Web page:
Sequencing data of 24 nt small interference RNAs (siRNAs) in wild-type and nrpd1 mutant plants were obtained from ref. 85 and trimmed by TrimGalore (v0.4.5)88 with Cutadapt (v1.8.3)89, using the following parameters: stringency:4, quality:20, length:15, max_length:30. PolIV-dependent small RNAs (P4RNAs) longer than 27 nt in dcl2/3/4 and corresponding wild-type plants were obtained from ref. 50 and trimmed by Trimmomatic. These data were then mapped to the Arabidopsis Col reference genome by Bowtie (v1.0.0), allowing up to two mismatches. Only uniquely mapped reads were used for further analysis.

Sequence motif analysis

De novo motif analysis and search of motif instances were conducted using MEME suite (v4.11.2) with default parameters90.

Gypsy LTR analysis

Gypsy family sequences were retrieved from the TAIR database and aligned to obtain the full-length sequence for each family. LTR regions were then determined by comparing \({5}^{\prime}\) and 3\({}^{\prime}\) ends of TE sequences and also checked by LTR_FINDER (v1.0.2)91. Several copies from each family were used to obtain consensus sequences of LTRs (Supplementary Data 10). Consensus sequences of Gypsy LTRs were used to search for LTR sequences in the Arabidopsis genome (TAIR10) using BLAST (v2.0)92. BLAST hits shorter than 100 bp were discarded. LTR sequences were then aligned using ClustalW (v2.1)93, and edited using Jalview (v2.11.0)94.

Data visualization

Figures were created using deepTools (v3.3.0)95, Integrated Genome Browser (IGB) (v9.1.2)96 with the Araport11 version of genome annotations, Excel, and the R package ggplot2 (v2.3.1)97. DNA methylation files were firstly converted from bedGraph into bigWig format by the bedGraphToBigWig function (http://hgdownload.soe.ucsc.edu/admin/exe/linux.x86_64/), then used to generate heatmap and metaplot figures using deepTools. mRNA-seq data were normalized to reads per million (RPM), and a single replicate was used to create IGB track. ChIP-seq signals were normalized to log2(ChIP/input), and a single replicate of RNAPII (both Ser5P and Ser2P) were used for visualization in IGB. Small RNA sequencing data and RNAPII ChIP-seq data with no input samples were normalized to counts per million (CPM).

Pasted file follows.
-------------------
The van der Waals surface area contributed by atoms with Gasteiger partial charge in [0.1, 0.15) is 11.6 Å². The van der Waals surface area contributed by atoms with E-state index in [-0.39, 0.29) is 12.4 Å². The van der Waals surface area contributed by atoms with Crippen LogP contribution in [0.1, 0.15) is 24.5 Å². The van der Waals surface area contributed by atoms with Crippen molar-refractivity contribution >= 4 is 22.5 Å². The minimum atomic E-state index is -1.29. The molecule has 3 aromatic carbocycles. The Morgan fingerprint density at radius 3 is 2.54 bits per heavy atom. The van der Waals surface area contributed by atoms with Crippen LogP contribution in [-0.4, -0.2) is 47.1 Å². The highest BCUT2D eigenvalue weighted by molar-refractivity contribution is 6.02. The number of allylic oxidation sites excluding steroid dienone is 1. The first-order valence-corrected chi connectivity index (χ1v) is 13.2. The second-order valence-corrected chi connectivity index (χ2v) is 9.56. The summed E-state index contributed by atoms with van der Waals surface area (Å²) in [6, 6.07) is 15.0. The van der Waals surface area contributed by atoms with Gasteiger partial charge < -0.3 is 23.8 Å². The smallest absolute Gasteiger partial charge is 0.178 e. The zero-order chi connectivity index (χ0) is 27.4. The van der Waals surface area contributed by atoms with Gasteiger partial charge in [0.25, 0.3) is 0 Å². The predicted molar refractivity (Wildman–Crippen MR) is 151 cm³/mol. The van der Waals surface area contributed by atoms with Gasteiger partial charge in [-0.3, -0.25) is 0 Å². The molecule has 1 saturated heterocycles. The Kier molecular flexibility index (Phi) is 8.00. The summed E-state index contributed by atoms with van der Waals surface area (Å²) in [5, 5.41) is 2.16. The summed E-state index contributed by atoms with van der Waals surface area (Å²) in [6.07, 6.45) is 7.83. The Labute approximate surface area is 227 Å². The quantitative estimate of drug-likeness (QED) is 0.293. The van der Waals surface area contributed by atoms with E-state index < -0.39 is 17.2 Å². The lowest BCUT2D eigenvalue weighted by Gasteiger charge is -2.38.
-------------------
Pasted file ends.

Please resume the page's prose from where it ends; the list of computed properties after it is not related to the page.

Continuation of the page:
5′-RACE and quantitative PCR

\({5}^{\prime}\)-RACE was performed by SMARTer RACE kit (TAKARA) according to the manufacturer’s instructions. Quantitative PCR (qPCR) was performed following the method described in ref. 75. All primers used in this study are listed in Supplementary Data 11.

Reporting summary

Further information on research design is available in the Nature Research Reporting Summary linked to this article.

Data availability

Sequencing data have been deposited to the DDBJ Sequence Read Archive under the accession codes DRA009134 and DRA009847. Processed CAGE-seq data are also accessible via the following web link: https://plantepigenetics.oist.jp/. The source data underlying Figs. 1b, 2c, 3b, 4d–e, 5b, and 6c, d, f and Supplementary Figs. 6b–c, 7d, and 14b–c are provided as a Source Data file.

Code availability

In-house R codes and bash scripts customized for analyzing data are available from the authors upon request.


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This work was supported by JSPS KAKENHI Grant Number 19K06619 to H.S., and by Okinawa Institute of Science and Technology Graduate University. We thank the Arabidopsis Biological Resource Center and the Salk Institute Genomic Analysis Laboratory for providing Arabidopsis T-DNA insertion mutants, OIST SQC for RNA-seq, ChIP-seq, and BS-seq sequencing services, Dr. Tetsuji Kakutani and Dr. Tatsuo Kanno for providing mutant seeds, Dr. Shohei Takuno for kindly sharing the list of BM genes in A. thaliana, OIST Infrastructure Section for technical supports in building web interface to access data, and OIST English editing service for proofreading of the manuscript.

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Experiments were designed by N.T.L. and H.S., and performed by Y.H., S.M., and H.S. Data analysis was performed by N.T.L., with the support of D.B. for gene expression analysis using mRNA-seq data. LTR sequences were analyzed by A.K. The manuscript was prepared by N.T.L. and H.S.

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Correspondence to Hidetoshi Saze.

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Le, N.T., Harukawa, Y., Miura, S. et al. Epigenetic regulation of spurious transcription initiation in Arabidopsis. Nat Commun 11, 3224 (2020). https://doi.org/10.1038/s41467-020-16951-w